Party Poker Responds to Player Feedback By Abolishing More Fees1 year ago
A pet peeve of many online poker players is getting dinged by silly fees that all too often come with the territory of playing the game online.
Fees for withdrawing, fees for credit card deposits, fees for being inactive - it all adds up and does nothing but slice into player profits. Sure, there are expenses involved regarding the financial transactions of poker room operators, but a player-friendly site would be able to absorb some of that expense, no?
Stop Playing Poker For Awhile? No Problem
Party Poker recently announced on their blog that feedback from players has resulted in the removal of the inactivity fee that kicked in when player accounts were dormant for six months. The fee was small, and it was refunded to players who reactivated their account, but it was a fee nonetheless - and perhaps the silliest of them all.
“It can be very frustrating for players who have taken a break from the game to find that the inactivity fee has been charged," stated Party Poker ambassador Patrick Leonard. "I think removing this fee altogether will be widely welcomed in the poker community and it also shows that Party Poker really is making good on its promise to take players’ opinions into account."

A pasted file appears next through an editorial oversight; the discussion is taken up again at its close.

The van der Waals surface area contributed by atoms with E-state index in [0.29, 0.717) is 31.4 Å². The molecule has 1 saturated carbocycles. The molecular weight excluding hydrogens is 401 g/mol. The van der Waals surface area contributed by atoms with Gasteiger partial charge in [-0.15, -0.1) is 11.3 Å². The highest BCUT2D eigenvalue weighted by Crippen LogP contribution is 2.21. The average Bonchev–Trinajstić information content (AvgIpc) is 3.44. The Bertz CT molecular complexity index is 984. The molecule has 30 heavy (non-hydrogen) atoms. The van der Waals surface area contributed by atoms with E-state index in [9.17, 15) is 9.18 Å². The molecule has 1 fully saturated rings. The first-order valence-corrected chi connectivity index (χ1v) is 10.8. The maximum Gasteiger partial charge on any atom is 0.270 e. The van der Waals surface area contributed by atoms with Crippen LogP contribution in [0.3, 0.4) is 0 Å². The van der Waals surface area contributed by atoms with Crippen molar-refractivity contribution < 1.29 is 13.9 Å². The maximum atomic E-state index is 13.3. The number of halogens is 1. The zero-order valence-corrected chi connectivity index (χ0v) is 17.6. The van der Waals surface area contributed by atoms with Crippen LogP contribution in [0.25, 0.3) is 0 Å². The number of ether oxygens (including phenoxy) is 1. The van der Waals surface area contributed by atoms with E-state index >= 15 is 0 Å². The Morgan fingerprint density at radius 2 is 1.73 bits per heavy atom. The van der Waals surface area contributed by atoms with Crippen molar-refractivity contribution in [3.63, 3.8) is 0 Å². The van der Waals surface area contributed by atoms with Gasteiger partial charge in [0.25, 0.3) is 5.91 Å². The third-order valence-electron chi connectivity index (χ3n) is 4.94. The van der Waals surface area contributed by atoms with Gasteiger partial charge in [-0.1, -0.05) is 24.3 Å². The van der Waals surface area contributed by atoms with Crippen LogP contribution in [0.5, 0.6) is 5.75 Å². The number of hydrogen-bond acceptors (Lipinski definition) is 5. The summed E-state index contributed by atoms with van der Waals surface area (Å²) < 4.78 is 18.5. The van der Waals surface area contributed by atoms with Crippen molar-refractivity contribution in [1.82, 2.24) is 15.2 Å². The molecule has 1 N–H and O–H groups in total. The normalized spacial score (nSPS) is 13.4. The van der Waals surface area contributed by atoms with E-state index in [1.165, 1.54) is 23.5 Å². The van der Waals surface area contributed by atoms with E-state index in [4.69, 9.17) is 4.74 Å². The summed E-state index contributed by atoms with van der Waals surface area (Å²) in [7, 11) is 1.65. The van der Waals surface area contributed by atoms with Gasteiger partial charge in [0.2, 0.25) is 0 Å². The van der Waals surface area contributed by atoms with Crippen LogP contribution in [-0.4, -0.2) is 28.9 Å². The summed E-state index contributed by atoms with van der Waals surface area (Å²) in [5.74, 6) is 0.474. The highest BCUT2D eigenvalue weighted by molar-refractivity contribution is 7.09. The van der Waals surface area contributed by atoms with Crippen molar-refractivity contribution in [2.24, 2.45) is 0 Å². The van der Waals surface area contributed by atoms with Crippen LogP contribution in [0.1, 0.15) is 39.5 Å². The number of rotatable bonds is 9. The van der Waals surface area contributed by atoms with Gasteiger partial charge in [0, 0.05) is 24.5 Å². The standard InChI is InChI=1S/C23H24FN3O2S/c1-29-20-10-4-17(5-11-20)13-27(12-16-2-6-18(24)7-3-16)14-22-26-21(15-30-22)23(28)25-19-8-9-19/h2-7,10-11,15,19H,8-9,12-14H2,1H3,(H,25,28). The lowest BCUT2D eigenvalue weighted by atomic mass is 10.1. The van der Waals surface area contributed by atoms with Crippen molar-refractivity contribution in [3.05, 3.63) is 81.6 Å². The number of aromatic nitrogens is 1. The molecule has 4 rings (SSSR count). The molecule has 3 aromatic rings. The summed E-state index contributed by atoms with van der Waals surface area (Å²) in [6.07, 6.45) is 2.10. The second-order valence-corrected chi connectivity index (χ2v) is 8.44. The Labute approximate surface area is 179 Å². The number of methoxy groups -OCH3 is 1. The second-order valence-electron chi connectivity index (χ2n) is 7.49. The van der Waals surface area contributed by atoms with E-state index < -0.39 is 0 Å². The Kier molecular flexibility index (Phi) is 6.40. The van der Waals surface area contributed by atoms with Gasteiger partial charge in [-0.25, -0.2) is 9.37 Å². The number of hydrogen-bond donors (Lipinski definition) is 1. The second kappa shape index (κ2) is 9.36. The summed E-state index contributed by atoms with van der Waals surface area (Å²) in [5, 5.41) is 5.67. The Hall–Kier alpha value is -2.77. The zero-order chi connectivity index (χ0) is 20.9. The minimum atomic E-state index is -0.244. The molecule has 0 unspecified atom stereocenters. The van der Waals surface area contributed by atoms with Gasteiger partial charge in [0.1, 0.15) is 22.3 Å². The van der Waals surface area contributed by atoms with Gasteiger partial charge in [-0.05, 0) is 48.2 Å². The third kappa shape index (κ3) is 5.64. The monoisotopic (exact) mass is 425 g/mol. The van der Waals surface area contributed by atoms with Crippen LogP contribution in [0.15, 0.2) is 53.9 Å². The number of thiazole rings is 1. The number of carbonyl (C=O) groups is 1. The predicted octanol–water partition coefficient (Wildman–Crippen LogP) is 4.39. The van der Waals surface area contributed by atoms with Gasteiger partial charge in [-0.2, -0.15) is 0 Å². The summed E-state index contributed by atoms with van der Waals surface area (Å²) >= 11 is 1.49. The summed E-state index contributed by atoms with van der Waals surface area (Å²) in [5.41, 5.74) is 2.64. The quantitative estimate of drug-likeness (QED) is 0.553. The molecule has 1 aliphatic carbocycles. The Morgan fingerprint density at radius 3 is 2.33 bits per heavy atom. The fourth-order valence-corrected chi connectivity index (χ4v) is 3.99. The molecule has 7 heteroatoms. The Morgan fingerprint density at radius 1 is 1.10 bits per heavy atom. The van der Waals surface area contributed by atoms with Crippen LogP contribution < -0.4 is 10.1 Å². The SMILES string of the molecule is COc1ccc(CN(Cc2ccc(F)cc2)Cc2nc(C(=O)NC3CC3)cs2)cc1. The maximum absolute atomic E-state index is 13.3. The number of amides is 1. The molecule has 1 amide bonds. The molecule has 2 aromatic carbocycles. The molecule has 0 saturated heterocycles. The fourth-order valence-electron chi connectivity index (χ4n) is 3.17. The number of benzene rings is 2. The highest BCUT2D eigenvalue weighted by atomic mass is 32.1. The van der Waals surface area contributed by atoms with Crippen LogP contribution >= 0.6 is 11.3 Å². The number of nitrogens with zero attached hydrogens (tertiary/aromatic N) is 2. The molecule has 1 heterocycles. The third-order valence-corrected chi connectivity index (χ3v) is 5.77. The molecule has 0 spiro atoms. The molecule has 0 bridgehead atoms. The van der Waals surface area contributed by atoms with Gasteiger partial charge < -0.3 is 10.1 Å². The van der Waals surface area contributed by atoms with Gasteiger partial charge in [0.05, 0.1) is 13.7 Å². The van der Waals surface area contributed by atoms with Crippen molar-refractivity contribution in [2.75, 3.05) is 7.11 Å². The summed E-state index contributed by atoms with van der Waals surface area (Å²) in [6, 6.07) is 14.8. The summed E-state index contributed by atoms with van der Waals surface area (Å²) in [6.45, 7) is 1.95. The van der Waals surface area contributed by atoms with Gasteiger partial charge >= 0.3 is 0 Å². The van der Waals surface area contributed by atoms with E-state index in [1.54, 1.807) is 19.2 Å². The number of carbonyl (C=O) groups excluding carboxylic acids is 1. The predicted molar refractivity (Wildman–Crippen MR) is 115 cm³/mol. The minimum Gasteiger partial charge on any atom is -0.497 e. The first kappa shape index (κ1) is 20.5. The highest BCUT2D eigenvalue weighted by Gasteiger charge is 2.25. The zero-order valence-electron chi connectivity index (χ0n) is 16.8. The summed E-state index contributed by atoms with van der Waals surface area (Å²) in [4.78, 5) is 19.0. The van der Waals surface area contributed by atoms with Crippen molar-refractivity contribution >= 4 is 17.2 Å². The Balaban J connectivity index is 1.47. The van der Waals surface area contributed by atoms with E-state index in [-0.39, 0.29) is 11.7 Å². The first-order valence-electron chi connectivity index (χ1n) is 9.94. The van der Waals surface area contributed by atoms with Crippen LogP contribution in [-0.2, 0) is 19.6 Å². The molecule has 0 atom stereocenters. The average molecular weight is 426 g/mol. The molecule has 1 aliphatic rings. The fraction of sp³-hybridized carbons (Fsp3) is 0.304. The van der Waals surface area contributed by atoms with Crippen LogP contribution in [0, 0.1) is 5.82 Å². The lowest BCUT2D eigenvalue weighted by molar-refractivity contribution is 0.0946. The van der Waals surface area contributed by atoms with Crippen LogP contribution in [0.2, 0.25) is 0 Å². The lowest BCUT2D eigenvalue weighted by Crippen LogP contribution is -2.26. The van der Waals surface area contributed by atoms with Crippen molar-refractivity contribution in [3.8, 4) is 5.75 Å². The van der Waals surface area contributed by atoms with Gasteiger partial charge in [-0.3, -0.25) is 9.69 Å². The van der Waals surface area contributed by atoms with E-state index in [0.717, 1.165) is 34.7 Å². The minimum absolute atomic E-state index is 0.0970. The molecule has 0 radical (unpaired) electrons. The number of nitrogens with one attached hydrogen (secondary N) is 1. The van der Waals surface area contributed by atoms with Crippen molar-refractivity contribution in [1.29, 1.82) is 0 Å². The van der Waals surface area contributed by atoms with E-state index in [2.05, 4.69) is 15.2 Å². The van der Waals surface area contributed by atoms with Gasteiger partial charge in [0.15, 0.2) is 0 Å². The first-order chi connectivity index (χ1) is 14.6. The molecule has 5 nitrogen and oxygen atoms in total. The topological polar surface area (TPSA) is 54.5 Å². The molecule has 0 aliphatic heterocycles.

Communication is Key
A tip of the hat to Party Poker for listening to its players and responding positively. Getting rid of the inactivity fee follows in the same vein as Party's decision last year to abolish all withdrawal fees - regardless of the players' preferred payment option.
The inactivity fee had been in effect for more than a decade at Party Poker and is a standard operating procedure at a number of poker sites. Online poker forums are rife with new threads popping up every now and again from disgruntled players who had taken a break from action for awhile, only to come back to their favorite site and find money missing from their accounts.
“Listening to players is central to everything we do at Party Poker," said Poker Hall of Famer and site chairman Mike Sexton.
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